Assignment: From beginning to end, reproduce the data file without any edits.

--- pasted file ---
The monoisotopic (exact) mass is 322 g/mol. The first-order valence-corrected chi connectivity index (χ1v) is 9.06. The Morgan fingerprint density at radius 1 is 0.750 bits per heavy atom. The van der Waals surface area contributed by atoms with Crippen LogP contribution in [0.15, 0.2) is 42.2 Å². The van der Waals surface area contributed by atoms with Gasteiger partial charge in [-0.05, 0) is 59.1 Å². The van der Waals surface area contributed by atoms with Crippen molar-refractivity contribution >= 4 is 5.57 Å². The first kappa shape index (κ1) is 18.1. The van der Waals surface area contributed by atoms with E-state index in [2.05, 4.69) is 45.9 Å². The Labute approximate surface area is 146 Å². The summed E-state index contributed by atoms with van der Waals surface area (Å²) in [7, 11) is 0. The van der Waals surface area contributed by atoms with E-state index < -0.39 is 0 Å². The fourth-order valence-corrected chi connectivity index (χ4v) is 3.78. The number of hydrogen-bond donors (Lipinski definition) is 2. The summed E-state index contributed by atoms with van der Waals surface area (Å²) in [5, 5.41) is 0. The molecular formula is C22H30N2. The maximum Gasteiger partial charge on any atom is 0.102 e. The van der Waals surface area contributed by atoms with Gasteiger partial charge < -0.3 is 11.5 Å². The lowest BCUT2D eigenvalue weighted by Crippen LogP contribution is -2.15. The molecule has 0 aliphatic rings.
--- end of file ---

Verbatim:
The monoisotopic (exact) mass is 322 g/mol. The first-order valence-corrected chi connectivity index (χ1v) is 9.06. The Morgan fingerprint density at radius 1 is 0.750 bits per heavy atom. The van der Waals surface area contributed by atoms with Crippen LogP contribution in [0.15, 0.2) is 42.2 Å². The van der Waals surface area contributed by atoms with Gasteiger partial charge in [-0.05, 0) is 59.1 Å². The van der Waals surface area contributed by atoms with Crippen molar-refractivity contribution >= 4 is 5.57 Å². The first kappa shape index (κ1) is 18.1. The van der Waals surface area contributed by atoms with E-state index in [2.05, 4.69) is 45.9 Å². The Labute approximate surface area is 146 Å². The summed E-state index contributed by atoms with van der Waals surface area (Å²) in [7, 11) is 0. The van der Waals surface area contributed by atoms with E-state index < -0.39 is 0 Å². The fourth-order valence-corrected chi connectivity index (χ4v) is 3.78. The number of hydrogen-bond donors (Lipinski definition) is 2. The summed E-state index contributed by atoms with van der Waals surface area (Å²) in [5, 5.41) is 0. The molecular formula is C22H30N2. The maximum Gasteiger partial charge on any atom is 0.102 e. The van der Waals surface area contributed by atoms with Gasteiger partial charge < -0.3 is 11.5 Å². The lowest BCUT2D eigenvalue weighted by Crippen LogP contribution is -2.15. The molecule has 0 aliphatic rings.